Today's deluded Doofus is from Sacramento, California.
Kevin Wayne Dunigan told the jury, "You're being deceived."
Not only were police and prosecutors totally wrong for accusing him of the 1995 stabbing death of Gary Patrick Veirs, Dunigan said in his closing argument Tuesday, but he also had the cure for global warming and how to win the war in Afghanistan.
It was right after Dunigan told the panel, "I've been running the country," that former President George W. Bush "did everything I told him" and if current President Barack Obama is lucky, "I'll work with him," that the judge stepped in.
"Looking at the jurors' expression of disbelief, in terms of what you're arguing, I don't think it's very helpful," Sacramento Superior Court Judge James L. Long told Dunigan, after ordering the jury outside while he gave the defendant some advice. "But if you want to continue, you can."
With that, Dunigan – who insisted on representing himself in the murder trial that went to the jury Tuesday – cranked it up once again in one of the more unusual closing arguments to ring through the county courthouse in recent months.
"I've got these people (sued) in federal court for millions of dollars," Dunigan, 46, went on. He told the jury he's been "fighting corporations," and that Sacramento police have had it in for him for 20 years.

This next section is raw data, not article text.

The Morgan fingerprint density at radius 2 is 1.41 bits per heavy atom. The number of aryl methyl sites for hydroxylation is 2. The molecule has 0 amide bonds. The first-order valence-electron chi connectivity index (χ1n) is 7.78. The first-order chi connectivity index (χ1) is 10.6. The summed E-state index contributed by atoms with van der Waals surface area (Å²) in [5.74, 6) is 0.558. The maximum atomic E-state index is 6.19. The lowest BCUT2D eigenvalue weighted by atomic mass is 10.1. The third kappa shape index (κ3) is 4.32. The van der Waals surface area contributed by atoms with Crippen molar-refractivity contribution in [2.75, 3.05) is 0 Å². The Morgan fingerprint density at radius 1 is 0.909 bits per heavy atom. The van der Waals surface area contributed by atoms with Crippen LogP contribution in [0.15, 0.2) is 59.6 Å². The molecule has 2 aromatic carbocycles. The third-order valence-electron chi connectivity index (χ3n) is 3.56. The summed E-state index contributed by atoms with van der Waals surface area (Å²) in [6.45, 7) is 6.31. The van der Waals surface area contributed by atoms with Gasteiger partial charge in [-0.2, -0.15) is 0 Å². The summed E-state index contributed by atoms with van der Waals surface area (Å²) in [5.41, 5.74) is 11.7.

What he didn't do, Dunigan said, was stab the 34-year-old Veirs to death on the night of Aug. 28, 1995, in front of the victim's house in the 7300 block of Stockdale Street in Meadowview. But if he did, it was only because Veirs and his girlfriend got the better of him in a brawl prosecutors say the defendant instigated.
. . .
A long-time offender with a 20-year criminal history that features convictions for drugs, assaulting police and other offenses, Dunigan had been incarcerated in Pelican Bay State Prison when Sacramento detectives re-examined the then-unsolved Gary Veirs slaying last year and turned up his DNA on a cold-case hit.
The DNA tests showed Dunigan's genetic material inside Veirs' fingernails. Police issued an arrest warrant on Dunigan on Feb. 3. He went to trial Oct. 28.
There's more at the link.
Mr. Dunigan's illustrious achievements (as reported by him) don't seem to have impressed the jury, which later convicted him of first-degree murder. However, given that he represented himself at the trial, and given the nature of his outrageous statements, one has to wonder whether an insanity defense isn't inevitable on appeal . . .